Sunset Boulevard (1950) is perhaps Hollywood's most successful attempt ever to make serious art out of its own materials. Though chronologically it falls right smack in the middle of the "Noir" period, faithful to its genre in every respect, it's a far better piece of cinema than that categorical distinction would describe.
Thursday, April 23, 2009
Sunset Boulevard - Cinema as Seduction
It functions on at least three levels: As a straight '40's murder mystery; as a symbolic miracle play about the philosophical implications of glamour, fame and wealth in Hollywood; and as a classical Greek drama with Oedipal undertones. It has in addition elements of fantasy, horror, camp, romance, surrealism, nostalgia, and sex. And to top it off, the female lead, Gloria Swanson, is playing a version of herself as the aging Silent Era femme fatale. Who could ask for anything more?
The screenwriters employ the unusual, but by no means novel, narrative technique of having the story told by a deadman. In fact, in the beginning of the movie we see Joe Gillis (played by William Holden), a hack screenwriter, floating face down in a luxury swimming pool, fully clothed, talking to us in voice-over. Since Gillis is himself a screenwriter, his flash-back narration is intertextual, functioning both as imaginary "author" of his own story, as well as the main character. It's almost as if we're seeing the plot through three frames, the outermost being the real actor William Holden (as the real screenwriters' stand-in). Kind of like a guy writing a movie about a guy who writes movies getting drawn into a fantasy caper taking place in the mind of an imaginary character playing a version of her real life self. It's weird.
Joe gets caught up in a classic gigolo relationship with an aging has-been screen-star who's living in her own glamorous past (re-living it over and over again). It's a spooky world of opulent furnishings (her mansion) peopled only by a mysterious major domo (played by Erich von Stroheim, himself a notable actual early movie director--talk about ironies!), and a pet monkey! Joe lets himself be "seduced" by this lonely, slightly mad, archly pretentious but emotionally fragile woman, because he needs the dough (she hires him to co-write her new comeback vehicle). He soon becomes an impatient captive of her clinging affections. Eventually she kills him rather than allow him to leave her.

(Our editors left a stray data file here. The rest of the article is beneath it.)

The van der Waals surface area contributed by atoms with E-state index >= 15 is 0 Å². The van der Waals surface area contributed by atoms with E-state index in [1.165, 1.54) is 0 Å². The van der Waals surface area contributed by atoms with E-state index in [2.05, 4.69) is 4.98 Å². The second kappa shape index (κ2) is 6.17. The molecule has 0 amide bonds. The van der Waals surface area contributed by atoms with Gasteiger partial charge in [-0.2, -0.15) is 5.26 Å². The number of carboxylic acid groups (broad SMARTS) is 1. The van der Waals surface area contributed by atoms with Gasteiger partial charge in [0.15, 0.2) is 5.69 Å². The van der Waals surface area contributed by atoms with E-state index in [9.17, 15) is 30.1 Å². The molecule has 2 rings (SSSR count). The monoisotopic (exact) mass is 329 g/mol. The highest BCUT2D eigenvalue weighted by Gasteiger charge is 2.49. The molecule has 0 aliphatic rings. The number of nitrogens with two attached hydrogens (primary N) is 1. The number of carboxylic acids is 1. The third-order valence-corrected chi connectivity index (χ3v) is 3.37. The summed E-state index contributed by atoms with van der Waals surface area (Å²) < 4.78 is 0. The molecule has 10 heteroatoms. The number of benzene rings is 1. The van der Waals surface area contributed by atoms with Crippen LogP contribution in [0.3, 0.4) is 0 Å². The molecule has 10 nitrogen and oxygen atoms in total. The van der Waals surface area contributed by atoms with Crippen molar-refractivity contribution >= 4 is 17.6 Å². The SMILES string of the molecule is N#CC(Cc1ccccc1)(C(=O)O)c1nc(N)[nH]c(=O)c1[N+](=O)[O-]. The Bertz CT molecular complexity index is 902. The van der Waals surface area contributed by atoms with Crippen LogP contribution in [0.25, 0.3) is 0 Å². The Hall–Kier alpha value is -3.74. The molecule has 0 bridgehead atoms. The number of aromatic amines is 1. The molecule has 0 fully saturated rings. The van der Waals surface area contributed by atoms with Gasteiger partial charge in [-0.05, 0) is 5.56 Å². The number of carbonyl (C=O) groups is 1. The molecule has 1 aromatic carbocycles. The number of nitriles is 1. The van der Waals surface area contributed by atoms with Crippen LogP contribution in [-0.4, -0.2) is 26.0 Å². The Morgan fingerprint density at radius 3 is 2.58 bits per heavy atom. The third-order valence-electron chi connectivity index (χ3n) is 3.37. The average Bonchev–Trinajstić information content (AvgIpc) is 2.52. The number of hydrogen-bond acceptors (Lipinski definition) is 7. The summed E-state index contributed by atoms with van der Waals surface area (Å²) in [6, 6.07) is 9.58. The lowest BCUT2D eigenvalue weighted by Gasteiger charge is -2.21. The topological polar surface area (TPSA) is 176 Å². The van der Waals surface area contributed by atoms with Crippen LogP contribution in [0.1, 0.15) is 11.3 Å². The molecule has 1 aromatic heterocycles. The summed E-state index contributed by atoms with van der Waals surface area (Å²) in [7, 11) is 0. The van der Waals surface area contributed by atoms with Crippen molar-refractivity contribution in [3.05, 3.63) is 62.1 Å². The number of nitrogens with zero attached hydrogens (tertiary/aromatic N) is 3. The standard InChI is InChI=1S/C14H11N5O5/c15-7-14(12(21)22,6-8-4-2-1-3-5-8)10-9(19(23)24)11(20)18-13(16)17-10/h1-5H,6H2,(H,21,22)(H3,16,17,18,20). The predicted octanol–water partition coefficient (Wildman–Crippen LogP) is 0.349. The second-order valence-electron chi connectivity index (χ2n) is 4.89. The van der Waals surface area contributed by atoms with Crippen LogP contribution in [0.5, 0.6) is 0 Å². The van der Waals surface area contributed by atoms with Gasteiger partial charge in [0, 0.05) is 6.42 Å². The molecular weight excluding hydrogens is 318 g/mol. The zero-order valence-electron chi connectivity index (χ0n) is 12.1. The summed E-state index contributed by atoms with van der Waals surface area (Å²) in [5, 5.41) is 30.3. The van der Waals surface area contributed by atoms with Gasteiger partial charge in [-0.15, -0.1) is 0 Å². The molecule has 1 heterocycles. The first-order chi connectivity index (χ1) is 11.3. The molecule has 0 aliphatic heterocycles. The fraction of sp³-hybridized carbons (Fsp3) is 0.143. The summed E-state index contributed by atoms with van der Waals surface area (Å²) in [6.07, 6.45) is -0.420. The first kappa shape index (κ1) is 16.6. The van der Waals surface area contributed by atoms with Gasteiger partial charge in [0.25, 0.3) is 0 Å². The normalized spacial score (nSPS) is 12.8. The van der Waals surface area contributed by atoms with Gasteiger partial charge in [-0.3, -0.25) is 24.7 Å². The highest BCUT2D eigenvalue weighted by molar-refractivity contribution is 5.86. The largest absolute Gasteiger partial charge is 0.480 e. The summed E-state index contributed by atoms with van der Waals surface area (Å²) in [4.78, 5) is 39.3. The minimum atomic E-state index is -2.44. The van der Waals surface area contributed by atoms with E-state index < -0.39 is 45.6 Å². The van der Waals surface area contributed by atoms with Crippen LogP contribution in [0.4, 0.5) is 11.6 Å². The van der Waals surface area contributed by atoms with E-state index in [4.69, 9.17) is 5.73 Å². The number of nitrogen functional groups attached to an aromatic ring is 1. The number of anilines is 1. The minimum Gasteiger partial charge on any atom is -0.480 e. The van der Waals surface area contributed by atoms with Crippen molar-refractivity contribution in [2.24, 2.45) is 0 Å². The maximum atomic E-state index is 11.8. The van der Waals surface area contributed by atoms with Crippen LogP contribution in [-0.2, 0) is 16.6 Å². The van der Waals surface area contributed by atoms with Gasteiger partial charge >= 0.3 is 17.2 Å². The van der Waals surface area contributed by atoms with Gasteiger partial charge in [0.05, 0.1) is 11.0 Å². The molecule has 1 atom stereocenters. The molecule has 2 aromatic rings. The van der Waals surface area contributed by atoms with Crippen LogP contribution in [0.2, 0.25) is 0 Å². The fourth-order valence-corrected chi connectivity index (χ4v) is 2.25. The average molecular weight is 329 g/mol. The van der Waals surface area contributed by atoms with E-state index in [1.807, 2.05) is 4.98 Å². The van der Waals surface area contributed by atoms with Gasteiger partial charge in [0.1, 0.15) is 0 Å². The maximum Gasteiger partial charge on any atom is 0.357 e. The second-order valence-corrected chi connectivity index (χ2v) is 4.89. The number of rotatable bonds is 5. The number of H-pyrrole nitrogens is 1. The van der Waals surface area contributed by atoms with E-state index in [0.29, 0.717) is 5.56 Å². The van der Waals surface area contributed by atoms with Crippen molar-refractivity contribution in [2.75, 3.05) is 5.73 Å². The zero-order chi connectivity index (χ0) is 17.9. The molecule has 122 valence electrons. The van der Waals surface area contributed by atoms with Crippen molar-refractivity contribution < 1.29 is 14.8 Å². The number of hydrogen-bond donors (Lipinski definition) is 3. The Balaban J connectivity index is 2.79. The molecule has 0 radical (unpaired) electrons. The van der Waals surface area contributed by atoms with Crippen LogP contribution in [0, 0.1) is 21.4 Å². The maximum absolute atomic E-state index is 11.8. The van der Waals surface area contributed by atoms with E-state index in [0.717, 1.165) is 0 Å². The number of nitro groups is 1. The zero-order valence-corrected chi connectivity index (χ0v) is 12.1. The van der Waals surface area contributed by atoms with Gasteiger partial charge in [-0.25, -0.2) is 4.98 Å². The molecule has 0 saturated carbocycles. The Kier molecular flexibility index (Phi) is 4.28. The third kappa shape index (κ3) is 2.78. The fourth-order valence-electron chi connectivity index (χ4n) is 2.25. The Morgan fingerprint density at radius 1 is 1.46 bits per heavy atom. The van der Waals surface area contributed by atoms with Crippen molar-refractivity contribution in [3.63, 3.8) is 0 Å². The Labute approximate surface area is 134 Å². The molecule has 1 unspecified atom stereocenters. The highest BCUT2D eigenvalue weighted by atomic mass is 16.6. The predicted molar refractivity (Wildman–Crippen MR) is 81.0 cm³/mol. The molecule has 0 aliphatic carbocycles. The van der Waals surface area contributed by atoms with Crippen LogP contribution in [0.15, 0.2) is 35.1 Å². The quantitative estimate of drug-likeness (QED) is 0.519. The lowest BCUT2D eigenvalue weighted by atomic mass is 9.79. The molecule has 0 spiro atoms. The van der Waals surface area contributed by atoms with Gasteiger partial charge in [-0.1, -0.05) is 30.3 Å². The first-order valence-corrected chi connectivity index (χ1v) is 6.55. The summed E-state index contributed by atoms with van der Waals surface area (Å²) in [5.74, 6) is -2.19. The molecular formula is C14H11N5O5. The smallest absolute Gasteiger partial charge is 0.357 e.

Swanson (as Norma Desmond) is perfect as the softly alluring late-middle-aged star (she was only 50 when this movie was made--though she might seem ancient by current-day leading lady standards). Crucially, Swanson was herself a Silent Era bombshell, so even though she's playing in character, she's also playing through it, as the real life version of her role. She vamps and teases and pirouettes through this part, it's all rollicking good fun, except that she has a fiery temper and an ego the size of an elephant. In real life, Swanson was just as big as the character she plays here: She was married seven times, made and lost millions during her run of box-office successes during the Twenties, was nominated three times for an Oscar as Best Actress. She had a famous fling with Joseph Kennedy (scion of the Kennedy clan) who bankrolled her a film (Queen Kelly 1929), directed by (who else?) Erich von Stroheim! (It was von Stroheim's copy of this film that Swanson [Norma Desmond] watches in this film, when she leaps into the projection beam shouting "Have they forgotten what a star looks like? I'll be up there again, so help me!" Another instance of framing: A movie about a star who makes a movie about herself which features a screening of a real movie the real actress had made 22 years before, directed by the man who plays her butler in the "real" movie we're watching!
Holden is never better as the casual, drop-dead hunk, cynical and slick. Swanson is gorgeous, with her nature-cosmetic, carrot-juice diet-enhanced, miraculously preserved skin and face. Hollywood has always been shy of June-September romances, and that ambiguity is right at the heart of this film. In the end, it isn't Swanson's beauty or grace that turns sour, but her refusal to live in the present, trying to stop time in a failed Gothic doom worthy of Dorian Gray. Too, it's a surrealist's playground of submerged archetypes, symbols of decadence and decay.
Looking at the film today--it's as relevant and fresh as it was the year it was released almost 60 years ago. But it could never be remade, because the fantasy world that made Hollywood Hollywood disappeared so long ago that no one's left. Yet the theme of the film is timeless. That sense of gloomy evocation is played to the hilt in the closing scene, where Norma interrupts a present-day de Mille set in progress, commanding the Klieg light and descending a portable stairway, gliding dramatically down, sinuously seducing the camera in an eerie sequence, like a Medusa in a Mucha poster, the writhing tentacles and vines of mortality invading the mirror of art!